Folks, looking to get the suggestions on the best way to deal with the following task:
1. Read data off of a CSV file.
2. Edit an XML file based on the data read in Step 1.

I am a Python noob. So far I am able to read the data off of a CSV file. In my Java world, I would simply pass the "read" data off to a method and iterate over and edit the XML file in that method.
Can I do something similar in Python? Is there a more efficient and cleaner way of achieving the same in Python?

import csv

ifile  = open('my-file.csv', "rb")
reader = csv.reader(ifile)

rownum = 0
for row in reader:
    #print row
    if rownum == 0:
        header = row
        colnum = 0
        name = row[1]
        desig = row[5]
        print("Name: ", name)
        print("Designation: ", desig)

    rownum += 1
    if rownum == 10:

  • What is your problem in your code? – SumanKalyan Sep 6 '16 at 17:31
  • There's no issue with the code posted above. All I am asking is about how to define a method and pass arguments? and if it's the right approach. – user1195192 Sep 6 '16 at 17:32
  • "All I am asking is about how to define a method and pass arguments". Seriously? Read a tutorial. – Steven Rumbalski Sep 6 '16 at 17:33
  • @StevenRumbalski I apologize, what I mean is if it's the right approach to do? – user1195192 Sep 6 '16 at 17:37
up vote 0 down vote accepted

Very similar to your solution, just uses enumerate and with instead of open and close:

import csv

with open('my-file.csv', 'rb') as ifile:
    reader = csv.reader(ifile)
    for rownum, row in enumerate(reader):
        #print row
        if rownum == 0:
            header = row
            colnum = 0
            name = row[1]
            desig = row[5]
            print("Name: ", name)
            print("Designation: ", desig)
        if rownum == 10:
  • what's the benefit of using enumerate and with over open and close? – user1195192 Sep 6 '16 at 17:36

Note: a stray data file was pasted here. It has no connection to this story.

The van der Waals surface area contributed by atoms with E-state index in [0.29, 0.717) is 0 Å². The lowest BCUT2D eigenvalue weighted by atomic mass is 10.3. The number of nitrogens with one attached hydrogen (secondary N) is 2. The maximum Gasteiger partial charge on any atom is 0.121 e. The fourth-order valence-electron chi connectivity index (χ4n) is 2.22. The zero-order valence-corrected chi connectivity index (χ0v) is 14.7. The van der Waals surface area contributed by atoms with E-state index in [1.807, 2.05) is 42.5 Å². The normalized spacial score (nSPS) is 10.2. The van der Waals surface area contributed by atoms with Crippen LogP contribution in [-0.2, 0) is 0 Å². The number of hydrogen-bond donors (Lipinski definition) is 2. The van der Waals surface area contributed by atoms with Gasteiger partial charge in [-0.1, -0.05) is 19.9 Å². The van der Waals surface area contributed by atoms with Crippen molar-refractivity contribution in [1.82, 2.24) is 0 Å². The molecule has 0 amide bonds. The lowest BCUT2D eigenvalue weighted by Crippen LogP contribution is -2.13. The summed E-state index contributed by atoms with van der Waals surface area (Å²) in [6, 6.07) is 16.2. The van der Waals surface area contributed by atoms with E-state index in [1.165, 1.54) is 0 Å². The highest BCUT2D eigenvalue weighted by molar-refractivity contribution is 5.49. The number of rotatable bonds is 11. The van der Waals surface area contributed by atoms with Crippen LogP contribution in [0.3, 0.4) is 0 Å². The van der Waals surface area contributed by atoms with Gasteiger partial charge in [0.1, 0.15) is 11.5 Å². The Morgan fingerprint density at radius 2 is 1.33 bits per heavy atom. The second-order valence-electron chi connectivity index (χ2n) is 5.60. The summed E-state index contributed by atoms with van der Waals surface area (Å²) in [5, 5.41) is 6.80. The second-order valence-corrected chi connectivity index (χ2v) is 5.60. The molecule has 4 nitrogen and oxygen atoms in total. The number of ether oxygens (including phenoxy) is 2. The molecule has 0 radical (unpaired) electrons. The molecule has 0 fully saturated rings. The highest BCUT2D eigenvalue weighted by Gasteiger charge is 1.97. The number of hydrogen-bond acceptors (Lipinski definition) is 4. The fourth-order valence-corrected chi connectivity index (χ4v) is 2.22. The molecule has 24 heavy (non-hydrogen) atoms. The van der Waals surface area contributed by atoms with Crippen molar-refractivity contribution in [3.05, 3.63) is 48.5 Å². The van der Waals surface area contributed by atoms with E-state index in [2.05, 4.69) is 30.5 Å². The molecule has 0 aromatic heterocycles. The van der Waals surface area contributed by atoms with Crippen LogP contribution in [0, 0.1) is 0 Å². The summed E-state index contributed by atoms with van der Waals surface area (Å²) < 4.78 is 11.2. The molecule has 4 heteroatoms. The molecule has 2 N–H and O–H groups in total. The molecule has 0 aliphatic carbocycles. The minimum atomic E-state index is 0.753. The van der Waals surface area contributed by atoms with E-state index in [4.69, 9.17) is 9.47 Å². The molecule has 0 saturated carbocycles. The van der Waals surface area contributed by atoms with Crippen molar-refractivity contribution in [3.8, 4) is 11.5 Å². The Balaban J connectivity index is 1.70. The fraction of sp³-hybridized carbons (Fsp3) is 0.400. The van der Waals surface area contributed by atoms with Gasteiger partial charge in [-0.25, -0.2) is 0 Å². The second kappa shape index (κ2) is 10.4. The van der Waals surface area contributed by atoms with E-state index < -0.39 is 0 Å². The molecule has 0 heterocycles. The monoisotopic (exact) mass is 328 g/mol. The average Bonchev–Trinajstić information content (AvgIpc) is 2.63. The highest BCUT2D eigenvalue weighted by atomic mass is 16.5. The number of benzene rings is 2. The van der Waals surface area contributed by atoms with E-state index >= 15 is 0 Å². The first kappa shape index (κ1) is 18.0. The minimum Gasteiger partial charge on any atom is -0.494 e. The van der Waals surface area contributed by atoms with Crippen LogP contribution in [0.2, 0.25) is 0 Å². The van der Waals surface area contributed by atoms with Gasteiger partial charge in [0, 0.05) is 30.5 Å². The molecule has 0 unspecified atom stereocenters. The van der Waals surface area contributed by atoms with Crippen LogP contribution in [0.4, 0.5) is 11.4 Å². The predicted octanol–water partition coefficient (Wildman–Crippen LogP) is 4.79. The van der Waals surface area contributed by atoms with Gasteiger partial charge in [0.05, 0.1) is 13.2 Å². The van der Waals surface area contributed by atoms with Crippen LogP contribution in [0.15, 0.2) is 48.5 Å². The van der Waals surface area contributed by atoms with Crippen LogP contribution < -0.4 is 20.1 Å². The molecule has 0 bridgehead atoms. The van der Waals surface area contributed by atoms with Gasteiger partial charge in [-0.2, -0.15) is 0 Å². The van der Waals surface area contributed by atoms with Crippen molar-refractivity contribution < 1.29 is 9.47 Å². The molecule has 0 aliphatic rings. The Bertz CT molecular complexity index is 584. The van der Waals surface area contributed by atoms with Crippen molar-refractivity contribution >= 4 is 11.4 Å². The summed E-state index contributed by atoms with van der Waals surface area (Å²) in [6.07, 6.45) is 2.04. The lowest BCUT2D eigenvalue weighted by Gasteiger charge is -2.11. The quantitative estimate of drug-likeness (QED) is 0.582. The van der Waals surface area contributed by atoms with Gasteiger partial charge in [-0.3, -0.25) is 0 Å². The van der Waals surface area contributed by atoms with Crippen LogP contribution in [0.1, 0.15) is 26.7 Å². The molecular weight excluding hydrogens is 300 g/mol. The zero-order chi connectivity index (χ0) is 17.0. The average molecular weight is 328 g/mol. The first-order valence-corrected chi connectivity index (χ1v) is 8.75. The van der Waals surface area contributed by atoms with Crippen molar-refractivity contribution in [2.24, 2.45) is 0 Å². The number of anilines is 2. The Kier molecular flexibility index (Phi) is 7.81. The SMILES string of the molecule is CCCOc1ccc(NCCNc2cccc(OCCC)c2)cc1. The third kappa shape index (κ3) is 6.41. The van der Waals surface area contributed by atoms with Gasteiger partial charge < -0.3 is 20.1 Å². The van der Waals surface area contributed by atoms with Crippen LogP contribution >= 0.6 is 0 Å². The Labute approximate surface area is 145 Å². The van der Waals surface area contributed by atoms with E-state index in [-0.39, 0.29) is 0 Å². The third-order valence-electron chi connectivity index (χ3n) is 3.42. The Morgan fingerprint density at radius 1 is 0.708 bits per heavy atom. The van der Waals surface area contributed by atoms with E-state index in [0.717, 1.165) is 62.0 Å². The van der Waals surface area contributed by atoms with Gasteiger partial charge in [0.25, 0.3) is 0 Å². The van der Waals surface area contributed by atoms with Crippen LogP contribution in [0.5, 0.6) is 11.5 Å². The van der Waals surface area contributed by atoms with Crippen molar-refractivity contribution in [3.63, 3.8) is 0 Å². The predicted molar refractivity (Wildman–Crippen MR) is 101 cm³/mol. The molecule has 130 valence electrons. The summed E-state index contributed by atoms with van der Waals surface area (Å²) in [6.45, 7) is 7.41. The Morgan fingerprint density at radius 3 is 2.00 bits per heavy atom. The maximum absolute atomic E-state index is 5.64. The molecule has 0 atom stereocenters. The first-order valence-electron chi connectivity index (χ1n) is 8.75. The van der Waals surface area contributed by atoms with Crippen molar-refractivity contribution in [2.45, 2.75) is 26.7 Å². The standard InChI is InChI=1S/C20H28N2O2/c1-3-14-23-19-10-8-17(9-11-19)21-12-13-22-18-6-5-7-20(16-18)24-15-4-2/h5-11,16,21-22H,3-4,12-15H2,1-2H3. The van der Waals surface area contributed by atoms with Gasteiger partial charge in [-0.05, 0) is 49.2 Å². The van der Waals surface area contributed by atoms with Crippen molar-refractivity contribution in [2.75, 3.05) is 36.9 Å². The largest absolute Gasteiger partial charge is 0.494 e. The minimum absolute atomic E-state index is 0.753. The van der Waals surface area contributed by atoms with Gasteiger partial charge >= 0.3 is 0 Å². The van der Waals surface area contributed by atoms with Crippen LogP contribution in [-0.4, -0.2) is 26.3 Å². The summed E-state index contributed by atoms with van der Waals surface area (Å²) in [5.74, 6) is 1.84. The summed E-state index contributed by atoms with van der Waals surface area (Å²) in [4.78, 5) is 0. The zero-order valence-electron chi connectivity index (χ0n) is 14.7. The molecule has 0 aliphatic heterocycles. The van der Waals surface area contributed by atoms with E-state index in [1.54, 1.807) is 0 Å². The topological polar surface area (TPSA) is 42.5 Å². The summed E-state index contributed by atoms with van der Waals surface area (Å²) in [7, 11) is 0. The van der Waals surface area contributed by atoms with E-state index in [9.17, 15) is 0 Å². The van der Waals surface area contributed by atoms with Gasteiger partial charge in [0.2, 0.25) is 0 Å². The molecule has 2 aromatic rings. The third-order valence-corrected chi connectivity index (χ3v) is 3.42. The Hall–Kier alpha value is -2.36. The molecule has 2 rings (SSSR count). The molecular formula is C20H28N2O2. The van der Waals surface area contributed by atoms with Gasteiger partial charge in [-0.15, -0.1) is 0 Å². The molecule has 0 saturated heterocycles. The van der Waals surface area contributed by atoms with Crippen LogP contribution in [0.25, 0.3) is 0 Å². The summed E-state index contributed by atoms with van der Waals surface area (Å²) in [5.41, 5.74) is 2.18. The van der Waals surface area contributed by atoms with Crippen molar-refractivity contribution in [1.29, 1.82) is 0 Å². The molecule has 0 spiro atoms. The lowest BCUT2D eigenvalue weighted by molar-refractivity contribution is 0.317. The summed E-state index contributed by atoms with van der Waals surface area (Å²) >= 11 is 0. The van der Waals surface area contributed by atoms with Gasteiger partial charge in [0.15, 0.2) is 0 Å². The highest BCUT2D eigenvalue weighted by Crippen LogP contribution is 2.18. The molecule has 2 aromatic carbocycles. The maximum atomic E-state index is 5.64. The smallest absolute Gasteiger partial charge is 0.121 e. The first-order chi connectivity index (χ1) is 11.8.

• 1
    enumerate is a built-in function that saves you having to declare an index counter and increment it. with is useful because you don't have to worry about closing your file - in the case of an error when the program doesn't run to your file.close() the file will still close. – Daniel Lee Sep 6 '16 at 17:40

Your question is missing a little bit of clarity (what is it that you are seeking). Anyway, from what I understood, you are looking for an easy way to read a csv file and and print the ith columns in a certain formatting (e.g. name: ... ). I am assuming that your file looks like the following:


If that is the case, then here is what I would do. I would use the known pandas library

import pandas as pd

Read the csv file into a dataframe "df"

df = pd.read_csv('my-file.csv')

The variable header will hold the column names

header = list(df) # the equivilant of your "row[0]" variable

Method #1 of printing the required data

for i, j in zip(list(df['Name'].values), list(df['Designation'].values)):
    print "Name: {} \nDesignation: {}".format(i, j)

This prints out the following:

Name: name1 
Designation: Designation1
Name: name2 
Designation: Designation2
Name: name3 
Designation: Designation3
Name: name4 
Designation: Designation4
Name: name5 
Designation: Designation5
Name: name6 
Designation: Designation6

Method #2 of printing the required data

df['Name'] = df['Name'].map('Name: {}'.format)
df['Designation'] = df['Designation'].map('Designation: {}'.format)
print df[['Name', 'Designation']].head(n=10)

Which will print out the following:

0  Name: name1  Designation: Designation1
1  Name: name2  Designation: Designation2
2  Name: name3  Designation: Designation3
3  Name: name4  Designation: Designation4
4  Name: name5  Designation: Designation5
5  Name: name6  Designation: Designation6

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